Tip of the Week: Keep Up With Issues Affecting Pharmacy Viability


It is important that our national and even state and local professional pharmacy organizations are coming together as a voice for the profession.

Although pharmacy benefit managers (PBMs) have been employing direct and indirect remuneration (DIR) fees for many years, those fees are coming under increased scrutiny by pharmacy players and, more recently, legislators and other policymakers.

DIR fees originated with the inception of Medicare Part D and were intended to offer incentives instead of a way to claw back from pharmacies. DIR fees were initially rebates, cash discounts, coupons, and goods in kind that would bring down the contracted price with Medicare. PBMs have long claimed that those fees are necessary to lower drug prices. However, it has become increasingly obvious that they are used as a method to further reduce pharmacy margins and enhance profitability of PBMs. Frustration has grown over the lack of transparency for calculating these fees, their implementation well beyond Part D prescriptions, and their increasing prevalence and amount charged.

Reporter Rachel Balick provided an interesting report on DIR fees.1 In December 2019, U.S. Senate Finance Committee leadership released a version of the bipartisan Prescription Drug Pricing Reduction Act (S. 2543) that would require price concessions to be included in the negotiated price at point of sale under Medicare Part D. It also prohibits point-of-sale bonuses. The White House expressed support for S. 2543. The U.S. House, though, had introduced their bill (H.R. 3), which the Senate opposes, and which does not have anything about DIR fees in it but is aimed more broadly at lowering prescription drug prices.1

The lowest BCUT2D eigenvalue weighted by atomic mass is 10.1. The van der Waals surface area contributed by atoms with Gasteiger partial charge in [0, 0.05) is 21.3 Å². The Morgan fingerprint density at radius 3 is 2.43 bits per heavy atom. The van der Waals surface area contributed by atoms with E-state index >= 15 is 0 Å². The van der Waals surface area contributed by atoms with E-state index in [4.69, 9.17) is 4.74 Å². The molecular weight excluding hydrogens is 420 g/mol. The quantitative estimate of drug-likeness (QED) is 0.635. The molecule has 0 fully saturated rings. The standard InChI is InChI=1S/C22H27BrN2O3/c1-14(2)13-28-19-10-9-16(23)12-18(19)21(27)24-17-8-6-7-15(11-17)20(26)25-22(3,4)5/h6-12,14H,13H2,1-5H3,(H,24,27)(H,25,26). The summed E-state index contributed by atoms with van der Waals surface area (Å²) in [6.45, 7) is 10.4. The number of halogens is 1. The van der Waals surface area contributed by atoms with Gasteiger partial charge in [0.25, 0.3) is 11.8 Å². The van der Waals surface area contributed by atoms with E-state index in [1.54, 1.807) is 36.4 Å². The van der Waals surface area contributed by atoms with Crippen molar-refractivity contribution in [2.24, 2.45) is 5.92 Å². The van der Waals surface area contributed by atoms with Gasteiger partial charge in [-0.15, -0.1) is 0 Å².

Further action on these and other bills were postponed. Still, the Senate Finance Committee sent a bipartisan letter to the Secretary of the Department of Health and Human Services expressing their disappointment that CMS did not finalize the Medicare Part D rule. The CMS Office of the Actuary scores the legislation dealing with DIR fees as having a relatively high price tag. This and other events prompted cooperation and more concerted efforts from national organizations like the American Pharmacists Association (APhA) and the National Association of Chain Drug Stores (NACDS) to lobby for DIR fee and other PBM reforms. CMS contends that while it is sensitive to the issues surrounding drug prices, transparency, and economic viability of pharmacies, its primary concern is avoidance of legislation or rules that might increase beneficiary premiums.1

APhA Senior Lobbyist Alicia Kerry Mica stated that they have not been as successful as they’d like in getting CMS to see the salience of what patients are paying (in deductibles and other cost-sharing) for their prescriptions, as opposed to a more singular focus on monthly premiums.1 Balick reported further that pharmacy leaders see DIR fees and pharmacist provider status as inextricably linked, because pharmacists’ ability to provide patient care services is hindered by current practicing practices that have hurt community pharmacies.1

The wheels of change are always turning, but sometimes less quickly than we hope. It is important that our national and even state and local professional pharmacy organizations are coming together as a voice for the profession. Various states have indeed passed certain legislation to improve PBM transparency, and other states like California are digging really deeply into these issues. The extent to which current and future legislation will impact the practices around DIR fees remain to be seen. Pharmacists should support not only professional organizations, but also patient advocacy groups working to improve drug price transparency and access. Pharmacy managers should keep abreast and do what they can to agitate for positive change.

Additional information about Third Party Considerations can be found in Pharmacy Management: Essentials for All Practice Settings, 5e.

About the Author

Shane P. Desselle, RPh, PhD, FAPhA, is a professor of social and behavioral pharmacy at the Touro University California College of Pharmacy.


Balick R. The status of DIR fees: Your questions answered. Pharmacy Today. January, 2020:38-39.

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